painting the town holga

Before venturing out on a Friday or Saturday night I am invariably faced with the question to take or not to take?. Last night was no different, except that upon deciding on the to take option I moved on to the question of which to take - the beautifully bulky Holga or the decidedly shinier (and usefully, purse-size) digital snapper. I weighed up the options and considered the evening's events (and outfit), ultimately opting to head out with the dime-a-dozen silver Kodak. Thank god, because I left it in a bloody taxi.

Don't get me wrong - I'm not thankful that I lost my handy little box of whirrs and beeps. Quite the contrary: I'm thoroughly annoyed that I no longer have the option of a digital pointer-and-shooter; I'm slightly disappointed that I have forever lost the few images I had taken up to that point in the night (11:30pm, approximately); and I'm absolutely mortified that somewhere in the city, a stranger has access to 250+ images of the last six months or so of my life. Rather, I'm deeply grateful that when the camera gods decided they had to take something from me, they didn't set their sights on my Holga.

There are a few reasons for this:
  1. My Holga was a gift from several close friends for my birthday last year, so it has sentimental value. (In contrast, the Kodak was a gift from my ex-boyfriend.)
  2. According to several sources, every Holga is unique in its light-leaking and image-capturing properties, implying that each camera has a distinct character. I quite like my Holga, and I'm not really open to the idea of getting used to a new one.
  3. Even though the Kodak cost more money than the Holga, the idea of losing the $15 film in addition to the plastic camera kind of stings.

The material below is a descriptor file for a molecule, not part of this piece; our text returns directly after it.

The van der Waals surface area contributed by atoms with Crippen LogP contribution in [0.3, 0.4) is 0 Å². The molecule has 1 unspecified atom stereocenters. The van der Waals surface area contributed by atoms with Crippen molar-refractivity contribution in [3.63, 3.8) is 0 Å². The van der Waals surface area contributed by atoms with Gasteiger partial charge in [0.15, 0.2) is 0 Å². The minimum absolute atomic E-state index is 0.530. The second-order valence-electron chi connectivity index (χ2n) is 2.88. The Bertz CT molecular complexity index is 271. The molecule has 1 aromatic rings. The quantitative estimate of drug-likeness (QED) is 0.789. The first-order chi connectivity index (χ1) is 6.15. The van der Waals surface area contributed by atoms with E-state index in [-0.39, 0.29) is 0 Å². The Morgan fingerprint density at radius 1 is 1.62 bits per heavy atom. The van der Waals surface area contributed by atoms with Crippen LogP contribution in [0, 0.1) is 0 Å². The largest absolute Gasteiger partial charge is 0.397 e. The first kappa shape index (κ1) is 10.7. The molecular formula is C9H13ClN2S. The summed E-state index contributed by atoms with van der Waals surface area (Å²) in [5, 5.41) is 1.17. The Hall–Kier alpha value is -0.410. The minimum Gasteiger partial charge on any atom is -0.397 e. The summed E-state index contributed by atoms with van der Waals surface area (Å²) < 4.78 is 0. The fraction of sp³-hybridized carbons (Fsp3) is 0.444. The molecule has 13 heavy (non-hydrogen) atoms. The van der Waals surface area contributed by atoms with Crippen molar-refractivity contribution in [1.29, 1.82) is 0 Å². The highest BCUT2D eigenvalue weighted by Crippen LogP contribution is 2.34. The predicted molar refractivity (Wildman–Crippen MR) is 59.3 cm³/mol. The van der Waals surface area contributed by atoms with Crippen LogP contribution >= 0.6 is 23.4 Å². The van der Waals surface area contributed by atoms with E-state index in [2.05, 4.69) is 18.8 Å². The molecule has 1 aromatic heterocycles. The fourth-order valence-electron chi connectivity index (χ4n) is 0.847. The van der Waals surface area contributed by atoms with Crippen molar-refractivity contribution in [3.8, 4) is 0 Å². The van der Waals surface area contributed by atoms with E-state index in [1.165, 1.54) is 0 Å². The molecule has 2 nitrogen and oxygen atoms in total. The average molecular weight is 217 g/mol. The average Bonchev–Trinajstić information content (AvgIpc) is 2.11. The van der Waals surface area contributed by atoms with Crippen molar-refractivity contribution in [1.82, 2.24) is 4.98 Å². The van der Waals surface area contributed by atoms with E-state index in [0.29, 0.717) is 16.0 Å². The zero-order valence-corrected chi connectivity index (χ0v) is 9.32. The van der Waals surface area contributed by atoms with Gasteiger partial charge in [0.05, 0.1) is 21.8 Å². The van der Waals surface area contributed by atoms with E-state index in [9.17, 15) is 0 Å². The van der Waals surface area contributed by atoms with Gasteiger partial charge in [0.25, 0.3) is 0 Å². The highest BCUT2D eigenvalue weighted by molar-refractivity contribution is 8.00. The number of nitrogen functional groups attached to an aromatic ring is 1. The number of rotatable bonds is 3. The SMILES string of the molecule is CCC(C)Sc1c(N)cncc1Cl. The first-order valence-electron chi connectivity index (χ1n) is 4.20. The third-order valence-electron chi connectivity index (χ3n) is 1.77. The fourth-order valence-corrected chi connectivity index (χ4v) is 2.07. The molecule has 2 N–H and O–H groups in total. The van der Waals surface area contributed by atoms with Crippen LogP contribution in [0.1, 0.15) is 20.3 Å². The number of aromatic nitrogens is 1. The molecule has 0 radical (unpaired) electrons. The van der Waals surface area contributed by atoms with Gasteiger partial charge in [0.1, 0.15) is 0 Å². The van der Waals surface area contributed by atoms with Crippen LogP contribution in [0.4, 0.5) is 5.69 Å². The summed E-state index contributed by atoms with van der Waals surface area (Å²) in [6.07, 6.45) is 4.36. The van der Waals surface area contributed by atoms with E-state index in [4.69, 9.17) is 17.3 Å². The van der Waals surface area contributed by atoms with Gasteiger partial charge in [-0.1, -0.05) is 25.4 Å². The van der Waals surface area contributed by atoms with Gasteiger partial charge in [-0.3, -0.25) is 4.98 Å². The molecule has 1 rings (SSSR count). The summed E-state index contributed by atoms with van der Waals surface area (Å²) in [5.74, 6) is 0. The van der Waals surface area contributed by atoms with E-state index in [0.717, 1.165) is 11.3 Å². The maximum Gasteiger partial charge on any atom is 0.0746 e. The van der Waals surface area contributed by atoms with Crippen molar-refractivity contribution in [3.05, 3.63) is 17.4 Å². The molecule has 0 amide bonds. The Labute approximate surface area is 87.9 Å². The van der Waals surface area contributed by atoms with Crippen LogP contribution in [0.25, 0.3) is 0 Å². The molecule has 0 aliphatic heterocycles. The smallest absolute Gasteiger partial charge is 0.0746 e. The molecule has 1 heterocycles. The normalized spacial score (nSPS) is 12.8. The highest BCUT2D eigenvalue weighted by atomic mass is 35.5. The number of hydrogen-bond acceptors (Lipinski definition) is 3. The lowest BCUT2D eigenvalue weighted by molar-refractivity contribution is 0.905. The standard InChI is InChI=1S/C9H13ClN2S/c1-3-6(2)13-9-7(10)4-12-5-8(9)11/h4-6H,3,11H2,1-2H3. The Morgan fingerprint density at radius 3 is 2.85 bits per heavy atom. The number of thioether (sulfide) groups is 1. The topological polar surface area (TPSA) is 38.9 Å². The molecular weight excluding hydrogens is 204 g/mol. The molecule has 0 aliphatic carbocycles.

OK, so my point here is that in contemplating the relative pluses and minuses of losing my digital camera, I began thinking about all the great nights out I've had with the Holga, which led to the inference that this would NEVER happen with my Holga (I'm reaching for the nearest wood right now), which in turn reinforced my belief that, at least for me, automatic digital cameras are more trouble than the mediocre images they produce are worth. (A sidenote: please don't be offended if you are an automatic digital camera user. You probably take awesome photos. I'm just bummed out that I lost my camera.)

In an attempt to focus on the positives (and not the fact that some perv might be looking at images of me and my loved ones even as I type), I am taking some time to reflect on all of the glorious late nights and early mornings the Holga has spent dangling (un)graciously around my neck, and the subsequent images that make the nights' events more lucid while somehow managing to look damn fine, too.

laird @ ac/dc lane

When Laird ducked out of Cherry in the wee hours for a sneaky smoke, I took the opportunity to position him in front of some sweet graffiti so I could snap this (see above). It was to be the first of many graffiti portraits, but for whatever reason I haven't taken another since.

jayney, laird & ella @ 446a

These images are about all I have to inform me of a fateful Brunswick night involving sequins, vodka and a boy named Ming. Jayney is pulling some typically amazing dancefloor moves (admirably managing to contain the contents of her drink), while Laird and Ella share a fabulously animated moment between housemates. 446a, we need another party!

grizzly jim @ the derby

I don't remember why Jim began impersonating Jack Nicholson. All I know is I reached for the camera between my own hearty chuckles in order to commit the moment to film. I am very glad that I did.

een & pete @ the birmy

Proof that good shots at the Birmy are not limited to those focused on the stage, Een responds to my suggestion that I take a photo by pulling this face. If the photo also captured me, I imagine my expression would resemble Pete's.

Holga, I know I haven't always been kind to you. I've knocked you around, I've abandoned your lens cap, I've used you in shameless attempts to talk to really really good-looking people, I've subjected you to the odd spilt beer and there's a rattle in you that I can't explain. But just look at all the great times we've shared! Please, don't follow in the footsteps of that silver floozy. It's you that I love.

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